An overnight fire guts an entire building at the Sugar Mill Creek Apartments, leaving at least 20 people with nowhere to go. After spending four hours fighting Wednesday night's fire, crews spent most of the day demolishing the charred shell of the building. However, before doing so, some residents tried to save all that they could.
The fire was no accident, investigators said. Michelle Hershberger, 47, has been charged with arson and is being held without bond in the Vanderburgh County Jail. Her booking photo has not been released. Hershberger admitted to lighting her curtains on fire Wednesday night, according to the affidavit. Hershberger claimed to have done so because the 'voices in her head made her do it,' according to the affidavit.
Hershberger was under the care of ResCare, according to police, which is an agency that offers support services to people with disabilities.
It didn't take long for flames to spread to the rest of the building, fire officials said. The quick spread of the fire was partly fueled by the wind and the absence of fire walls in the attic.
Amazingly, all of the other residents were able to make it out safely.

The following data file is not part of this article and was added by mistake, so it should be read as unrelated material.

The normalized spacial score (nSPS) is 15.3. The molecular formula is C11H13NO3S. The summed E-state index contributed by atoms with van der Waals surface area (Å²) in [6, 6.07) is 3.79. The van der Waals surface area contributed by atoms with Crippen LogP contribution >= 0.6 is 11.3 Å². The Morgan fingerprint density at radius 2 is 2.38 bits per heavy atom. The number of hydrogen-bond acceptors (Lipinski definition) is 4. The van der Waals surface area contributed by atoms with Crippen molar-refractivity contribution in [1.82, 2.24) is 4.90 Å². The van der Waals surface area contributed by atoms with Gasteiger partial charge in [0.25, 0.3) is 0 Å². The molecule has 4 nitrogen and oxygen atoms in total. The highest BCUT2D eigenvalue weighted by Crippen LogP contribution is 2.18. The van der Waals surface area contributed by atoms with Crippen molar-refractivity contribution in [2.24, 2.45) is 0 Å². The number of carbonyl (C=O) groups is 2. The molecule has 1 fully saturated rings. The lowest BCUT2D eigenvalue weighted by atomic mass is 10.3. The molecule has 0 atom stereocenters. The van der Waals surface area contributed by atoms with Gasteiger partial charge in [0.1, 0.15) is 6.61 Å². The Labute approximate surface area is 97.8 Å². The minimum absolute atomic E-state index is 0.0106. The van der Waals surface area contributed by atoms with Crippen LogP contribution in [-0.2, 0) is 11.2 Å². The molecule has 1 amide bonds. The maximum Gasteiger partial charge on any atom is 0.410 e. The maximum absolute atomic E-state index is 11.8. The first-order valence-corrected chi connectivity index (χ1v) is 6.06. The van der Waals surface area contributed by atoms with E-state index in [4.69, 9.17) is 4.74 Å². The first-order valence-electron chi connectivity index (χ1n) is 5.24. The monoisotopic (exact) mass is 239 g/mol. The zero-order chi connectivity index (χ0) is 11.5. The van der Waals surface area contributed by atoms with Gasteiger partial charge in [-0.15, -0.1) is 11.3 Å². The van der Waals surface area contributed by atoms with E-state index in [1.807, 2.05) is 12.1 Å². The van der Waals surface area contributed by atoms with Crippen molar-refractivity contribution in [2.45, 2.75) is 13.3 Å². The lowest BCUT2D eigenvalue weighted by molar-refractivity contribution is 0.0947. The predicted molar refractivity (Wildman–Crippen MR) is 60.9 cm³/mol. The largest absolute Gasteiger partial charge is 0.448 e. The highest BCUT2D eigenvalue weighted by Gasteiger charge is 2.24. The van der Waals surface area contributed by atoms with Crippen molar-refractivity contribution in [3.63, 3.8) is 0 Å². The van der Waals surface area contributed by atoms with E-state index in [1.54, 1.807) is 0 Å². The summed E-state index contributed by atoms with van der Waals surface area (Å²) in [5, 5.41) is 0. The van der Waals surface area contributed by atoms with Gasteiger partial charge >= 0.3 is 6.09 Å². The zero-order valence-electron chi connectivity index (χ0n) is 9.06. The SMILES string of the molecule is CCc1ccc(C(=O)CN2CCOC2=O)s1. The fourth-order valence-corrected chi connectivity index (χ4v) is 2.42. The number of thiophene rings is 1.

"We can rebuild buildings and buy new photos and pictures and a couch but what we can't do is bring a life back," said EFD District Chief Keith Jarboe. "If there's a positive, the positive is everyone got out safely last night."
After spending much of Thursday morning putting out hot spots, Ben Miller from the Building Commission surveyed what remained of the building. Because the fire caused extensive damage, Miller made the determination that the building had to be demolished immediately.
Five hours later, the building had been torn down.
"It was very dangerous," said Kip A. Staub. "That's why the building commissioner has the authority to say bring it down It was not a safe structure."
Throughout the entire demolition, small groups of people watched and listened as the charred building was taken down bit by bit.
"When you got people like this and the devil is working with their mind, telling them stuff to do," said Linda Foster, a neighbor. "They lost everything that they had. They lost everything. They have broken hearts and broken spirits it is just something that no know one will ever know what we went through."
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